* Income statement effect: A loss of $4,000 would be recognized.

* Balance sheet effect: Assuming a 34% marginal tax rate, shareholders' equity would be reduced by $2,640 (0.66 x $4,000).

Under SFAS 115. Assume that debt security C is classified as "held to maturity." Thus, the reduction in value of that security will not be recognized. Assume further that debt security B is classified as "available for sale." In other words, none of the securities is classified as "trading securities."

For equity security A, the unrealized holding loss is as before, $4,000. For debt security B, the net unrealized holding loss is $1,000.

Thus, for the entire portfolio the effect would be as follows:

* Income statement effect: There would be no impact on the income statement.

* Balance sheet effect: Assuming a 34% marginal tax rate as before, the reduction in shareholders' equity would now be $3,300 (0.66 x |4,000 + 1,000~).

Thus, while the new standard would eliminate the losses to be recognized on the income statement and thus lead to a higher net income (or, lower net loss) than would currently be reported, the impact on the shareholders' equity is more negative than is currently the case.

KLM Company

Assume the portfolio of KLM Co. consists of the marketable securities at the end of an accounting period as shown in Table 2.

At the end of the period, accounting for the portfolio of securities would be as follows:

Current Accounting Practice. Assume equity security D is a current asset. For this security, as per SFAS No. 12, the lower of cost or market rule would apply. The market value is $12,000. Since this is more than the cost of $10,000, there would not be an adjustment in the reported value of the portfolio. For debt securities, under current practice, no unrealized loss need be recognized.

Thus, for the entire portfolio the effect would be as follows:

* Income statement effect: No unrealized holding gain or loss is recognized.

* Balance sheet effect: No impact.

Under SFAS 115. Assume that debt security F is classified as "held to maturity." Thus, the reduction in value of that security will not be recognized. As before, assume further that all the other securities are classified as "available for sale." In other words, none of the securities is classified as "trading securities."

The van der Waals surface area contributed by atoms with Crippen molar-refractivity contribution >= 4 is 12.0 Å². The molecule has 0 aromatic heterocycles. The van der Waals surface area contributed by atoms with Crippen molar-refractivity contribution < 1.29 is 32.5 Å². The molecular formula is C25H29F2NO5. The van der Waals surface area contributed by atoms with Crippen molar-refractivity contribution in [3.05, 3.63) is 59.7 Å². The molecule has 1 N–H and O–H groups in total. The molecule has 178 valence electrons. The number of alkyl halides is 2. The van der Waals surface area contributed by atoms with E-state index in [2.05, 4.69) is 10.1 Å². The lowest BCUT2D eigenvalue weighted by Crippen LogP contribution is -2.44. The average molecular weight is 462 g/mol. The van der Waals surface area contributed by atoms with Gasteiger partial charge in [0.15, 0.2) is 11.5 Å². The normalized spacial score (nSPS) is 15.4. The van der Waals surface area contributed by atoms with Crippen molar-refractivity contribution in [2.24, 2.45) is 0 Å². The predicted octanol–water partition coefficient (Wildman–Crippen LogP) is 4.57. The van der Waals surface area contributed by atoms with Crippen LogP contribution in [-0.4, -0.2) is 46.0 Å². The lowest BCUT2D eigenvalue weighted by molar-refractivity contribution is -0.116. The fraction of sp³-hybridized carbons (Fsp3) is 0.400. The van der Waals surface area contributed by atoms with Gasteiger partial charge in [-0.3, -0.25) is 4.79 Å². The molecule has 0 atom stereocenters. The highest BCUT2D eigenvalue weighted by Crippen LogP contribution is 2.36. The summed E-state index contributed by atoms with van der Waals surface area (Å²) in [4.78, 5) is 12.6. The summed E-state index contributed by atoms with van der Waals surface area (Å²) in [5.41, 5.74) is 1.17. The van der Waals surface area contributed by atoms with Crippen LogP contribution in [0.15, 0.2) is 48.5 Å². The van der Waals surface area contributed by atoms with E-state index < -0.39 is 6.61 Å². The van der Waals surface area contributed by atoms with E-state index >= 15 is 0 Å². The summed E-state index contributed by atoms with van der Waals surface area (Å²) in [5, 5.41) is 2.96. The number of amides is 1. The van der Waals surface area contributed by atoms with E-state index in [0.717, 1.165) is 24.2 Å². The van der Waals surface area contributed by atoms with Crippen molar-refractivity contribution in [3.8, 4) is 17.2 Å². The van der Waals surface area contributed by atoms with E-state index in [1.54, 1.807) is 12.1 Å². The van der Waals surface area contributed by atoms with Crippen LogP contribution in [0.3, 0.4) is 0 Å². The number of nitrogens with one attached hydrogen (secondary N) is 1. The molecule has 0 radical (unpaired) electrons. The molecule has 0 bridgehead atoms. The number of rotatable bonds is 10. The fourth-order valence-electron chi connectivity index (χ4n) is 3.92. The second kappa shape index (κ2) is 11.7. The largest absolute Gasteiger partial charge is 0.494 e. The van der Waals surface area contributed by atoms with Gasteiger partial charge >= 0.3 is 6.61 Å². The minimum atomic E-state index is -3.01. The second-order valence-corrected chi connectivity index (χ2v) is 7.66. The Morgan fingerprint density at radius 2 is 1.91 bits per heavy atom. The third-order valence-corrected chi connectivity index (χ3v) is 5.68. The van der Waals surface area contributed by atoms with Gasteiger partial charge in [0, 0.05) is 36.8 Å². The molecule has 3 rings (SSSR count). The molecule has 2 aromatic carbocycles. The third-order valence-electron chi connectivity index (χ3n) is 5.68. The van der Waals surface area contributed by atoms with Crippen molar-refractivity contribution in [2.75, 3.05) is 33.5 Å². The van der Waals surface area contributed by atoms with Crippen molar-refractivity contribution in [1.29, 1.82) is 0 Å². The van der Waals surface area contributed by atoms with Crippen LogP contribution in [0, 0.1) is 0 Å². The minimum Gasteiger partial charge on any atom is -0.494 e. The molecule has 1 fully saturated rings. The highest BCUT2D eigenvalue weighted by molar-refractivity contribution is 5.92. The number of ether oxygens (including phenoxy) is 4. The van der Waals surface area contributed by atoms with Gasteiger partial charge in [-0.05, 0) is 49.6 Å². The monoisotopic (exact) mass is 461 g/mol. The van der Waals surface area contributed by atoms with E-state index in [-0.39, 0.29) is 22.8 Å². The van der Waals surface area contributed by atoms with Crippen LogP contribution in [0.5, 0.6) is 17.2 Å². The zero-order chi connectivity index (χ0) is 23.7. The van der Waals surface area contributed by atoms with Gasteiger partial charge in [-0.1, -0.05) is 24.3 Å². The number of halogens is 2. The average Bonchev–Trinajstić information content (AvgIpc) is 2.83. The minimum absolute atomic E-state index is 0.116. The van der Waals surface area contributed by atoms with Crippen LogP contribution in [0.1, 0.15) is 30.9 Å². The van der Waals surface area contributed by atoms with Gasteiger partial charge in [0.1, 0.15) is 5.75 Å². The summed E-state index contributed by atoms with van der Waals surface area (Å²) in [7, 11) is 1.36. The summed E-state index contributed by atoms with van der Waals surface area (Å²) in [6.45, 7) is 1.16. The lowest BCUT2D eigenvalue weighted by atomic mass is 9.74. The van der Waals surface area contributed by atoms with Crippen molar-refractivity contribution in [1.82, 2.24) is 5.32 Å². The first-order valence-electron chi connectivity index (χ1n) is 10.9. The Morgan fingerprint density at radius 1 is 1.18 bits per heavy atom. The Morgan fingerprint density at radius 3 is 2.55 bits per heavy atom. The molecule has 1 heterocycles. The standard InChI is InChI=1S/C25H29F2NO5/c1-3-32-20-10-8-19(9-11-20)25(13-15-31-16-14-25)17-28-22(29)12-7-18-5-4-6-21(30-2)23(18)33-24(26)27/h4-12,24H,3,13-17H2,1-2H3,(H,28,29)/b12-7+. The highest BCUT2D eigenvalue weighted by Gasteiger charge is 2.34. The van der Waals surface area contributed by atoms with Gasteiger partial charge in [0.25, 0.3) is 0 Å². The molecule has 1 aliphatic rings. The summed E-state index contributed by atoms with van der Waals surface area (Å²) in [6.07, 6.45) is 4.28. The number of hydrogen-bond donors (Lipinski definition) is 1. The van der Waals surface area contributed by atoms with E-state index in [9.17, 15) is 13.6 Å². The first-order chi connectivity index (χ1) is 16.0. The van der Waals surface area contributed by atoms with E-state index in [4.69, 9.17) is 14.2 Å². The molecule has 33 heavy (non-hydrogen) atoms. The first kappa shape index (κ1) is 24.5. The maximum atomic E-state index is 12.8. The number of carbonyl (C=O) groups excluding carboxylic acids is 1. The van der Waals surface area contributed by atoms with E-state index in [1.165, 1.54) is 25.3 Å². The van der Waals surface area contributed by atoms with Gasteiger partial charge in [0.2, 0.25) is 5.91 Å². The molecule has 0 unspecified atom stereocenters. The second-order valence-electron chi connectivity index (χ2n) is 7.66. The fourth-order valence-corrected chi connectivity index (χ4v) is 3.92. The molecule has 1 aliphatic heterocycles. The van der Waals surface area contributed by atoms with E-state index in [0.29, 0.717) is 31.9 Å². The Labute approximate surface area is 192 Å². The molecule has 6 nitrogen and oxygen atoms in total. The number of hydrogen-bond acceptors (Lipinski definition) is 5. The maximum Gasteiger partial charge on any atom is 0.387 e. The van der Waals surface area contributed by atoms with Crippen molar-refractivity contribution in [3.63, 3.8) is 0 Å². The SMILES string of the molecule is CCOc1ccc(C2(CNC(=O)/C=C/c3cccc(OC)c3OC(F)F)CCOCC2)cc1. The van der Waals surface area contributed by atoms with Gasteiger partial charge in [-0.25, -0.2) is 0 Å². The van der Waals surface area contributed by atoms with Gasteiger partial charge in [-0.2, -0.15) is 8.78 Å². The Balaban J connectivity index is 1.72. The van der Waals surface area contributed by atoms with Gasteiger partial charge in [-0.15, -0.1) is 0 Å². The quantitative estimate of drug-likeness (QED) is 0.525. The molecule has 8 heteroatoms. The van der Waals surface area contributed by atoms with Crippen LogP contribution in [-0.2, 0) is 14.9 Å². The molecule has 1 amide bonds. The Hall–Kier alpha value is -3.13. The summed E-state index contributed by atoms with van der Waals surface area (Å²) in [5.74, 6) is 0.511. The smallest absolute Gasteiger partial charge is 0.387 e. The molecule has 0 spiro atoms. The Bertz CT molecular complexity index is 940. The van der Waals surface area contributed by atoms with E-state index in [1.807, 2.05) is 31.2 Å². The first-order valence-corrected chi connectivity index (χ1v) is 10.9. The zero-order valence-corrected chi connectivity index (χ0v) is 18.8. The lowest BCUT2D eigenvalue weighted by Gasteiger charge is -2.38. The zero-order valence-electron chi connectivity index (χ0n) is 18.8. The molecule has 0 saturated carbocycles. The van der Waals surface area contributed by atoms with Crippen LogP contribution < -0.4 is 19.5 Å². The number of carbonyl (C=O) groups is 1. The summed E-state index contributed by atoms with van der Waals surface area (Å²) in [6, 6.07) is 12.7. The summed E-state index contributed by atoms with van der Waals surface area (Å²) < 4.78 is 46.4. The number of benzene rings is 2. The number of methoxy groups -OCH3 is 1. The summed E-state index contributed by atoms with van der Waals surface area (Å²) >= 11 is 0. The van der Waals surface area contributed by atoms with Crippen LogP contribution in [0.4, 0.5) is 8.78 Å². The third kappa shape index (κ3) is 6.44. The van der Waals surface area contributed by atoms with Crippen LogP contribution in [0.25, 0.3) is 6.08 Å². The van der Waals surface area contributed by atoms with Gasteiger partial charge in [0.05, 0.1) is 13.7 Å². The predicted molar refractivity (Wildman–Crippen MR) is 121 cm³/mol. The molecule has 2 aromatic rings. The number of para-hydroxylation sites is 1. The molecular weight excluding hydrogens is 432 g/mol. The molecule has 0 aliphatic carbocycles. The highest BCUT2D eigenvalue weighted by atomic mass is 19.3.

For equity security D, the unrealized holding gain is $2,000. For debt security E, the unrealized holding loss is $1,000. Thus, for the entire portfolio of securities available for sale, the net holding gain is $1,000.

For the entire portfolio, the effects would be as follows:

* Income statement effect: None of the unrealized losses or gains would flow through the income statement.

* Balance sheet effect: assuming a 34% marginal tax rate as before, there would now be a net increase of $660 (0.66 x $1,000) in shareholders' equity.

Thus, the standard would lead to a higher value of reported shareholders' equity being shown on the balance sheet than under current accounting practice.

Transfer Among Categories

Transfers among the three categories are accounted for at fair value. If a security is transferred into or from the trading category, any unrealized holding gains and losses must be recognized in earnings. If a debt security is transferred from the held-to-maturity category to the available for sale category, unrealized holding gains and losses must be recognized in a separate component of shareholders' equity. For a transfer from the available for sale category to the held-to-maturity category, unrealized holding gains and losses will continue to be reported as a separate component of shareholders' equity, but should be amortized over the remaining life of the security (similar to the amortization of premium or discount).
TABLE 2
PORTFOLIO OF KLM CO.